News Code : 46266

Asian petrochemicals in morass of bearish demand, container shortages

Asian petrochemicals in morass of bearish demand, container shortages


Petrotahlil --Asian petrochemical markets are in a morass of downbeat demand as COVID-19 and container shortages continue to haunt the region.

Sentiment is all but sanguine because the nub of the issue is uncertainty.

A new wave of lockdowns in Asia, where an uneven rate of inoculations persists, has led to tepid demand alongside supply-chain and logistical disruptions.

Chinese ports been particularly prone to pandemic-related closures.

The Ningbo-Zhoushan port – the world's third-busiest after Shanghai and Singapore – has just fully reopened after a two-week partial shutdown.

The closure will cause a ripple effect similar to the closure of Yantian port in south China in May.

For instance, bearish sentiment ripples through the Asian polyethylene (PE) market.

Ample domestic PE supply bears down on the Chinese market in the near term, with about 1.7m tonnes/year of new high-density PE (HDPE) and linear-low density PE (LLDPE) capacity in China due for release in Q3.

This coincides with off-peak demand triggered in part by ongoing power shortages at small- and medium-sized enterprises in southern China.

"Asian [PE] demand may remain weak in the short-term as the re-lockdown measures have resumed in some Asian countries ... supply will increase with more new capacity to be launched in the rest of this year in Asia, although some grades like LDPE, are still tight in the short term," said ICIS senior analyst Amy Yu.

"We expect the imports from the US also will increase in Q4 when the arbitrage window from US to Asia is re-opened," she pointed out.

Similarly, weak downstream demand dampened buying interest in Asian monoethylene glycol (MEG) market.

Major downstream polyester producers in China have cut operation to cope with slowing textile demand caused by rising global coronavirus cases, and sentiment was compounded by rising new supply in China.

In Asian acetic acid market, reduced downstream consumption would persist, while offtake from the vinyl acetate monomer (VAM) sector in southeast Asia and China declined due to planned and unplanned outages and production issues.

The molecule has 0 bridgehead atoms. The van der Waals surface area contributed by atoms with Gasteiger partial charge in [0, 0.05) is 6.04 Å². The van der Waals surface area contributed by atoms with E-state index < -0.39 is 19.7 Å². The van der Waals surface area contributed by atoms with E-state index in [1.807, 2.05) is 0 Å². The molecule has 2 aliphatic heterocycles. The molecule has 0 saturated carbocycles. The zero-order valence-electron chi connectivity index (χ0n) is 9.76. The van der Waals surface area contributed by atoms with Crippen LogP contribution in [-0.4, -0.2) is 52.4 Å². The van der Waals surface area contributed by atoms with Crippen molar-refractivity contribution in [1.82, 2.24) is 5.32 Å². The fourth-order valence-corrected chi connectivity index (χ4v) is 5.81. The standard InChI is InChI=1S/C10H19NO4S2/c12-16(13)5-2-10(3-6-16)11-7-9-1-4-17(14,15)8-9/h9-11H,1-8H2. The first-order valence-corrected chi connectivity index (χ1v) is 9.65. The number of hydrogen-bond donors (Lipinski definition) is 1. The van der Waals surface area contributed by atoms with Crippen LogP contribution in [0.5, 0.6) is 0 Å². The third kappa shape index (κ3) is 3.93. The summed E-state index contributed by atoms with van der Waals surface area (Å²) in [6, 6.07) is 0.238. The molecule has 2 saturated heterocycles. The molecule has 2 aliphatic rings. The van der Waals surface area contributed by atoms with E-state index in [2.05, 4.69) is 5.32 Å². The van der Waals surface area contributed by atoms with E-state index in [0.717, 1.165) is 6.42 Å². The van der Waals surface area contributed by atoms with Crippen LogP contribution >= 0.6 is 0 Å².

Buying sentiment was further weighed down by concerns over a third wave of COVID-19 in India.

Inventory pressure rose in downstream industries in China as exports of finished goods were hampered by container shortages that would curb demand for acetic acid, adding to buyers’ caution.

In other downstream sectors, the plant utilisation rates at some ethyl acetate (etac) and butyl acetate (butac) facilities in India and southeast Asia have been compromised since late July by various factors such as monsoon flooding and raw material substitution.

Demand for polypropylene (PP) in southeast Asia may stay soft in September despite the traditional seasonal uptick during this period, as countries in the region continue their battle against the COVID-19 pandemic.

Adding to the challenges is the imminent start-up of additional production capacities in southeast Asia and China. And with other destinations offering much better netbacks, suppliers are not keen to sell to southeast Asia for now.

Conventionally, PP demand would improve in September and October due to restocking ahead of the year-end holidays. However, some market participants believe this may not be the case this year due to the pandemic.

Asian acrylonitrile-butadiene-styrene (ABS) seems to buck the trend, as demand is strong ahead of the traditional peak where a boost in consumer products is expected towards the closing of the year.

Sentiment is elevated on logistical challenges to reach the goods, and this causes supply to tighten.

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source : ICIS


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